When we look at the immensity of the evolutionary crisis, and the failure of “tried and true” solutions that have been put forward through history, it is easy to become discouraged and pessimistic about the possibility of survival. The solution proposed, a radical transformation of human life and nature based on the emergence of the spiritual self, seems difficult, if not impossible to achieve.
Sri Aurobindo comments on this issue: “Even if it were so, it would still remain the sole possibility for the transmutation of life; for to hpe for a true change of human life without a change of human nature is an irrational and unspiritual proposition; it is to ask for something unnatural and unreal, an impossible miracle.”
The methodology of Nature, as we have seen earlier, is to effect its transformations through creation of an ultimate tension of opposites, out of which a new form or synthesis can then emerge. We have seen the emergence of the vital, and then the mental consciousness out of Matter. The methodology of Nature, and a review of this past evolutionary development, makes it clear that just such a transformation is both the necessity and the sense of the current extreme crisis.
“It is, besides, a step for which the whole of evolution has been a preparation and which is brought closer at each crisis of human destiny when the mental and vital evolution of the being touches a point where intellect and vital force reach some acme of tension and there is a need either for them to collapse, to sink back into a torpor of defeat or a repose of unprogressive quiescence or to rend their way through the veil against which they are straining.”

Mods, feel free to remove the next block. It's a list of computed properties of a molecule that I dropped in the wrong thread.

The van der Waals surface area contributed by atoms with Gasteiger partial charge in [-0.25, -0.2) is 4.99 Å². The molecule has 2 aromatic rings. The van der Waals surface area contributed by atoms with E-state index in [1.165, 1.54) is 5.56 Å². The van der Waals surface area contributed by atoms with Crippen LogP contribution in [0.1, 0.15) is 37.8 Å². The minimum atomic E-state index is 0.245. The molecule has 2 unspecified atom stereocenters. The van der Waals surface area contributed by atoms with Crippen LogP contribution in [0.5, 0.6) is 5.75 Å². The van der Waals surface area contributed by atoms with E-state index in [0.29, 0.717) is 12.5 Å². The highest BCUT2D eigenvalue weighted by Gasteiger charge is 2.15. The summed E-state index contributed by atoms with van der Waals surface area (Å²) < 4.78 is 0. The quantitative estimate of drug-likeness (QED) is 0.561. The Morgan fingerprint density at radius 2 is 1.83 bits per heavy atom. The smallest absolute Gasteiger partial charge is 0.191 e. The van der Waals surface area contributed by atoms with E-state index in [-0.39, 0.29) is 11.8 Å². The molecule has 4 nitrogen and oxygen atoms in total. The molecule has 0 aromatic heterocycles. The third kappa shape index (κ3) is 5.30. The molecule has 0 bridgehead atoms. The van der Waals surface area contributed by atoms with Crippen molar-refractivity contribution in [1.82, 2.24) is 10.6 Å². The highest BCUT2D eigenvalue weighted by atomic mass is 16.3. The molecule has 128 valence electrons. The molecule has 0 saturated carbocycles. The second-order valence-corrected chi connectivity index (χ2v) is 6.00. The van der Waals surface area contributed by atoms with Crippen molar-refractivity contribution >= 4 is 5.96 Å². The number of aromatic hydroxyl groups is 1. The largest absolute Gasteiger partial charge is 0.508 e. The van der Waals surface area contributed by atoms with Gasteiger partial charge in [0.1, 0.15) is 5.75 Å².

In order to achieve this transformation Sri Aurobindo describes the necessary steps: “What is necessary is that there should be a turn in humanity felt by some or many towards the vision of this change, a feeling of its imperative need, the sense of its possibility, the will to make it possible in themselves and to find the way.”
Sri Aurobindo also reminds us: “That trend is not absent and it must increase with the tension of the crisis in human world-destiny; the need of an escape or a solution, the feeling that there is no other solution than the spiritual cannot but grow and become more imperative under the urgency of critical circumstance. To that call in the being there must always be some answer in the Divine Reality and in Nature.”
Sri Aurobindo, The Life Divine, Book 2, Part 2, Chapter 28, “The Divine Life”, pg. 1059-1060